It has been 40 years since President Nixon declared a war on cancer. We still don't have a cure but we have a lot of progress. Maybe the president was being a bit unrealistic in his goals but it did start some substantial progress in cancer's treatment and survival rates. But looking back on 40 years of research shows some progress. Let me say that I never did like the term war but I'll use it here.
I have also been reading "The Emperor of all Maladies A Biography of Cancer" which I have not finished (but do recommend). I am about 1/3 of the way through it and have been reading about the centuries of diagnosis and treatment of cancer. It amazes me how early cancer was known to be a killer but also how badly it was mistreated and misdiagnosed.
By 1971 doctors thought they understood cancer. Since then, they have discovered how wrong they were. Cancer is now thought to be 200 different diseases that need to be treated differently. However there have been two significant break throughs:
- The most important is that of genetics based on the decoding of the human genome in 2001.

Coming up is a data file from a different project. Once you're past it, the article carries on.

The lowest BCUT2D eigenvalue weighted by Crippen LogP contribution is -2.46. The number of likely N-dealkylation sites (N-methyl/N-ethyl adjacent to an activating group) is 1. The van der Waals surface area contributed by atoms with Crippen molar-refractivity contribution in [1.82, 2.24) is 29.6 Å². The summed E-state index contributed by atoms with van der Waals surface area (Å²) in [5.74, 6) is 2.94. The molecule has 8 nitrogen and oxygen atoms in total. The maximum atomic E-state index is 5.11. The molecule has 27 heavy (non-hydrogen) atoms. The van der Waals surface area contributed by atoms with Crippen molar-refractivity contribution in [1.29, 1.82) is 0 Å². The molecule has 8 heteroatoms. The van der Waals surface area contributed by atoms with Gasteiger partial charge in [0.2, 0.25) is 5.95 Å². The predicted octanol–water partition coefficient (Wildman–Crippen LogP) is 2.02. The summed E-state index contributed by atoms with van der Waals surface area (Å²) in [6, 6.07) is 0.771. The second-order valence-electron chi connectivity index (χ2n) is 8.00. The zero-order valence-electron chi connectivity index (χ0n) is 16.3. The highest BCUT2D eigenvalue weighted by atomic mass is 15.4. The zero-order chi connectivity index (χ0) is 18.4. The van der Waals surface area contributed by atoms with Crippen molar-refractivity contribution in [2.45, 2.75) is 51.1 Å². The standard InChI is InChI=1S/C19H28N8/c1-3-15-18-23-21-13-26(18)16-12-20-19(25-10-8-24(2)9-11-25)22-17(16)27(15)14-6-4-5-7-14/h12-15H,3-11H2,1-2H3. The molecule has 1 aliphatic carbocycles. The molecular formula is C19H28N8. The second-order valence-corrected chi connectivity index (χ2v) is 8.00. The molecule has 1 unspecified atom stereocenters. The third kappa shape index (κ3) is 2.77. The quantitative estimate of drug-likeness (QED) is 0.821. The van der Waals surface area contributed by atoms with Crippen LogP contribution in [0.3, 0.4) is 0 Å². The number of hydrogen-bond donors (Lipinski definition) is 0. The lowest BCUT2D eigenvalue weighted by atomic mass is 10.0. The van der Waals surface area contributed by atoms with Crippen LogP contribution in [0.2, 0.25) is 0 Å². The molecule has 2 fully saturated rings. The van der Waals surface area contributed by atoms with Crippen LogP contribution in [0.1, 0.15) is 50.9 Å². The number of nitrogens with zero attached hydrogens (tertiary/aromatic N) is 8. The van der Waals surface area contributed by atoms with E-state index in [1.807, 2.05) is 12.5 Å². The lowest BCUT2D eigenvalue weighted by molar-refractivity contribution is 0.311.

- The next is the understanding of the lifestyle changes that help reduce cancer rates - these are everything from eating right, quitting smoking, getting exercise.
Next in the war on cancer it is expected that personalized medicine will give us the answer. Also, the prevention of cancer should contribute greatly to solving the puzzle. If we can continue to make lifestyle changes that help prevent cancer in our aging population, more lives will be saved.
But after 40 years of progress we still have over half a million Americans dying of cancer each year. I see some progress here but I also think that overcoming 200 diseases is much more daunting than overcoming only the one disease the war was originally focused on.
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